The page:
Pregnant smokers resist counselling

COUNSELLING alone is not enough to convince pregnant women to quit smoking, according to a meta-analysis involving more than 3200 women.

The negative results were the same regardless of whether the counselling was conducted by GPs or nurses, by phone or by specialist smoking cessation counsellors individually or in groups.

The researchers analysed the results of eight randomised controlled trials.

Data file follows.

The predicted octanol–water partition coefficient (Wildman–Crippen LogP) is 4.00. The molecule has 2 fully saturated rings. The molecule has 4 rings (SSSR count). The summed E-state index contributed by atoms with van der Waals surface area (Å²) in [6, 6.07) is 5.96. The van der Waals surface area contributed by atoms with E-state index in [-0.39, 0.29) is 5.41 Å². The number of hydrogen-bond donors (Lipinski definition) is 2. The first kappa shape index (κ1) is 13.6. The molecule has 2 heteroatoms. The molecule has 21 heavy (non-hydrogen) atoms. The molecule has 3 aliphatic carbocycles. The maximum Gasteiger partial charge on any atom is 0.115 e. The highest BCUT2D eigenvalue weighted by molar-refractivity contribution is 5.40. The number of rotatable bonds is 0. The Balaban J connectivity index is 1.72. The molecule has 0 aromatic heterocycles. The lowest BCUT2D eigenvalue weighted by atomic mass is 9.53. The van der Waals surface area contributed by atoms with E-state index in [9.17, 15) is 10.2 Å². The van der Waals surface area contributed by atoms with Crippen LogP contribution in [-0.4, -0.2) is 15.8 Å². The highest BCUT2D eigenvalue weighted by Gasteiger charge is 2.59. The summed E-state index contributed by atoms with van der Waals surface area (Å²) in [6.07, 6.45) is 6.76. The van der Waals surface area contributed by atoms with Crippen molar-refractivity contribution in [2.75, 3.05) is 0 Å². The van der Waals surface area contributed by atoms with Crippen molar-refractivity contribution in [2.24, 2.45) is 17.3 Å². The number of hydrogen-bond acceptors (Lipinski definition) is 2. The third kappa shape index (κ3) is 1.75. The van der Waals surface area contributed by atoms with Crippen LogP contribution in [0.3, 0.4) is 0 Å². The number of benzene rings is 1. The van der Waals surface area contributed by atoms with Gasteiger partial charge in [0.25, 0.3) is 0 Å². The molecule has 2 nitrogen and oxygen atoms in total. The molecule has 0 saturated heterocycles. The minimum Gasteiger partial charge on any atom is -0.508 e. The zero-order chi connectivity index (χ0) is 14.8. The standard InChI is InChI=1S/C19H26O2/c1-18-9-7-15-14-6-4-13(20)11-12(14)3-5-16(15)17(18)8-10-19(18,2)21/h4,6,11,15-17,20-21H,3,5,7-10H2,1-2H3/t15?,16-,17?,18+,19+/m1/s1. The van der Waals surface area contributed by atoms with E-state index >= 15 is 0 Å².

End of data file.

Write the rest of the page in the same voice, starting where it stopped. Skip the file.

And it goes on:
They deliberately excluded studies that offered counselling with pharmacotherapies, or those combining different types of counselling such as GP counselling plus phone support from a Quitline-type service.

The women were assessed six months after the target quit date and their nicotine status verified biochemically. 

Just four to 24% of the women randomised to counselling alone had given up smoking at follow-up, compared with two to 21% in the control groups receiving usual care.